It is extremely important to keep on top of your minis teeth. They should be checked by a dentist yearly starting at age 3. Because minis have such large teeth for the size of mouth they have, they often have teeth problems and therefore need to be checked yearly for any sharp points, ramps or hooks. In particular if you have a mini with an underbite, they usually always have to be floated yearly as they can't wear their teeth down normally due to the underbite. If your mini is losing weight, not gaining weight or if you notice it is dropping food out of it's mouth while eating, contact your dentist as more in likely your mini has some dental issues that need corrected.
MINIS AND OTHER ANIMALS
One of the most commonly asked question is if minis can be turned out with other animals. The answer is yes they can. Minis generally get along really well with all types of farm animals such as pigs, goats, sheep, chickens, llamas, donkeys, etc. What about full size horses? We do not recommend turning miniatures out with full size horses as their is a high risk of injury (or worse) if a full size horse were to kick or bite a miniature. It is always important to slowly introduce any new animal by having them in fields or stalls side by side first to get to know one another and any close up interactions in the same field should be done with someone holding on to them at all times so in case there's any confrontation between the two, you can break them apart quickly. Just take your time and slowly introduce them and make a good judgement on whether the animal is going to be good with the mini.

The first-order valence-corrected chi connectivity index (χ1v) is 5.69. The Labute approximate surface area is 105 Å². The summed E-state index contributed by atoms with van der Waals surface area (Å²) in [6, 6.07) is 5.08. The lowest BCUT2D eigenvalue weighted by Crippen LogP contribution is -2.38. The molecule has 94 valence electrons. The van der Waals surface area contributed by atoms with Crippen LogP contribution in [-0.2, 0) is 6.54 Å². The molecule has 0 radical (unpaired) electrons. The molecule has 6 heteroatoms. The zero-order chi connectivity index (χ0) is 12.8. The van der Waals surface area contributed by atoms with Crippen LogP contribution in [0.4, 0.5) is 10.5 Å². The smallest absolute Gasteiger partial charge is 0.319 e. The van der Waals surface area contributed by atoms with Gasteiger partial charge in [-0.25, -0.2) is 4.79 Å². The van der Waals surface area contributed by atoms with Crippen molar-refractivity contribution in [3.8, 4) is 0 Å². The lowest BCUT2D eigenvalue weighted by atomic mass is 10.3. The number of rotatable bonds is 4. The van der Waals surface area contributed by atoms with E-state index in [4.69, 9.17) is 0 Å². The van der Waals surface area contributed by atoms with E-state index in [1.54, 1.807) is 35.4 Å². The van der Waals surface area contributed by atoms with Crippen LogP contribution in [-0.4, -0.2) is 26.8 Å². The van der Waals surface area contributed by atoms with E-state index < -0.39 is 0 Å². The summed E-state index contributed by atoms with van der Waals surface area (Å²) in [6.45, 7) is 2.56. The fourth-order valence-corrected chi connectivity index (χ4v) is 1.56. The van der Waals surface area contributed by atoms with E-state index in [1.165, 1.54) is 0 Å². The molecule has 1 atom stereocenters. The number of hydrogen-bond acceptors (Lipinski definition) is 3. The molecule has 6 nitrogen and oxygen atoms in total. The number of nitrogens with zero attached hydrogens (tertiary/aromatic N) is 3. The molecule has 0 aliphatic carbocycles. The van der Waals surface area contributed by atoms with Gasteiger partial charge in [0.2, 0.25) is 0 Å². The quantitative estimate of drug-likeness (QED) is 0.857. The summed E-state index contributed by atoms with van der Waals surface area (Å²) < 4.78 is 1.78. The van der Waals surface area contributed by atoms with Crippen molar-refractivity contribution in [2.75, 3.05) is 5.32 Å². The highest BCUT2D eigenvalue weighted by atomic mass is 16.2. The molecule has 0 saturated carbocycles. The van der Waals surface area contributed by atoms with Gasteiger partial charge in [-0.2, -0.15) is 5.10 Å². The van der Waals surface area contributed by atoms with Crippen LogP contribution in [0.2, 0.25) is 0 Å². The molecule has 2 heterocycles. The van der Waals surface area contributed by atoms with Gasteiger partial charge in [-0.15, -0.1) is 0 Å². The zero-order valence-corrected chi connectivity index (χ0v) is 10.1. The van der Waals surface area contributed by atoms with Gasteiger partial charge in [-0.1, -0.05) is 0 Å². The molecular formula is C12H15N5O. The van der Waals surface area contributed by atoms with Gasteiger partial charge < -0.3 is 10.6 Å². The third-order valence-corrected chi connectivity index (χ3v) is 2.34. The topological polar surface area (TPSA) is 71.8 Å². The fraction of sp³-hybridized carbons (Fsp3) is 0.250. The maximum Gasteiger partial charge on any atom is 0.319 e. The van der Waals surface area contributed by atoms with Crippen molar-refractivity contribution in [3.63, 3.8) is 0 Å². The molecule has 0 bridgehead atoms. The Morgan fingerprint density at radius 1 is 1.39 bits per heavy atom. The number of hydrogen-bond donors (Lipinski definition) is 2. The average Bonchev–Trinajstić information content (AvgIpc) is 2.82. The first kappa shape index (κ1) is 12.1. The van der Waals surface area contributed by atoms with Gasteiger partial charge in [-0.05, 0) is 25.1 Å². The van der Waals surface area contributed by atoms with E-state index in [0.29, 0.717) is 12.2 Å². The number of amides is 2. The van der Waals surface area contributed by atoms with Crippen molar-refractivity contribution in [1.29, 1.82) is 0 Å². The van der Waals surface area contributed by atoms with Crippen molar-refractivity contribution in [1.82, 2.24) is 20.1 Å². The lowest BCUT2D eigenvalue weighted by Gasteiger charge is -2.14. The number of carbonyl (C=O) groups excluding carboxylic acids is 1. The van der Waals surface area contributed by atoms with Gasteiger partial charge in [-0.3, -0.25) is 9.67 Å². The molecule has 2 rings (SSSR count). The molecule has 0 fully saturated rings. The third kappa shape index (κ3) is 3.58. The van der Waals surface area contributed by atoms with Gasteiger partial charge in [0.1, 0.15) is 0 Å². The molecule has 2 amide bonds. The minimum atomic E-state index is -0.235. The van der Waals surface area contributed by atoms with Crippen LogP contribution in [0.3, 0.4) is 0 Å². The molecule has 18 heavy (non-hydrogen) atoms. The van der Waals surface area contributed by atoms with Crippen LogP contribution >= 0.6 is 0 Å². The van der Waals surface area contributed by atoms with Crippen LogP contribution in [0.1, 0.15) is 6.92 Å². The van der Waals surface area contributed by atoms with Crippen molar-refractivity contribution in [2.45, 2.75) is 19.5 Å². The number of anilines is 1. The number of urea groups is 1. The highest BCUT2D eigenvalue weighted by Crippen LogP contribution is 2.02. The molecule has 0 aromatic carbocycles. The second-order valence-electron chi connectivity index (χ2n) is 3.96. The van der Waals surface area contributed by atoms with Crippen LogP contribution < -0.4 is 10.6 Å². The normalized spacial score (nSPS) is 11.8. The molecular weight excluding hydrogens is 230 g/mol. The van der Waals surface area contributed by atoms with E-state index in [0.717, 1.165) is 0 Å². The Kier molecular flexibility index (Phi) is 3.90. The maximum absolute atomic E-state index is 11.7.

Despite their small size. Minis are quiet versatile and can do just about anything a full size horse can do. In fact there are all types of classes you can show your mini in, in the show ring such as halter, showmanship, obstacle/trail, costume, in hand jumping, driving, even lead line for the small children. Minis love doing tricks in fact we have several here at the farm that are fully trick trained to do a variety of tricks. And lets not forget the ever important job of all - therapy! Minis make fantastic therapy animals and are not only easy to train for therapy but have the natural ability and love for it as well! The smaller minis (under 30") can not be ridden! Only the larger Minis (33"-36") can be ridden by very small children, although they are still restricted to the weight they can carry. A mini should not carry more then 20% of their body weight including the weight of the saddle (you will find this as a listed fact on every website on the internet). So for instance a 250 pound mini should not be carrying more then a 50 pound child on its back. The stocky more quarter horse type minis are better suited for riding. In no way should an adult ever ride a mini!! I see pics on the internet of adults sitting on a mini and they think it is cute and I am horrified someone would do that to a mini! It is just cruel not to mention the physical toll and damage they can do to a mini!
Like full size horses, minis require the same amount of grooming and bathing. We frequently bath ours during the summer as well as body clipping them sometimes as they get much longer thicker coats then full size horses during the winter and they don't always shed all of it out by summer time so we often have to body clip them so they don't get overheated. Because of their long thick coats during the winter, they tend to trap dirt in their coats which can lead to coat problems like excessive dander, rain rot or hair loss. So good grooming during the winter months is important. If your mini likes to pick that one muddy spot in the field and rolls in it and you are not brave enough to bring your mini inside for a bath in your bathtub then use the no rinse waterless shampoo to help get some of the dirt out of their winter coats.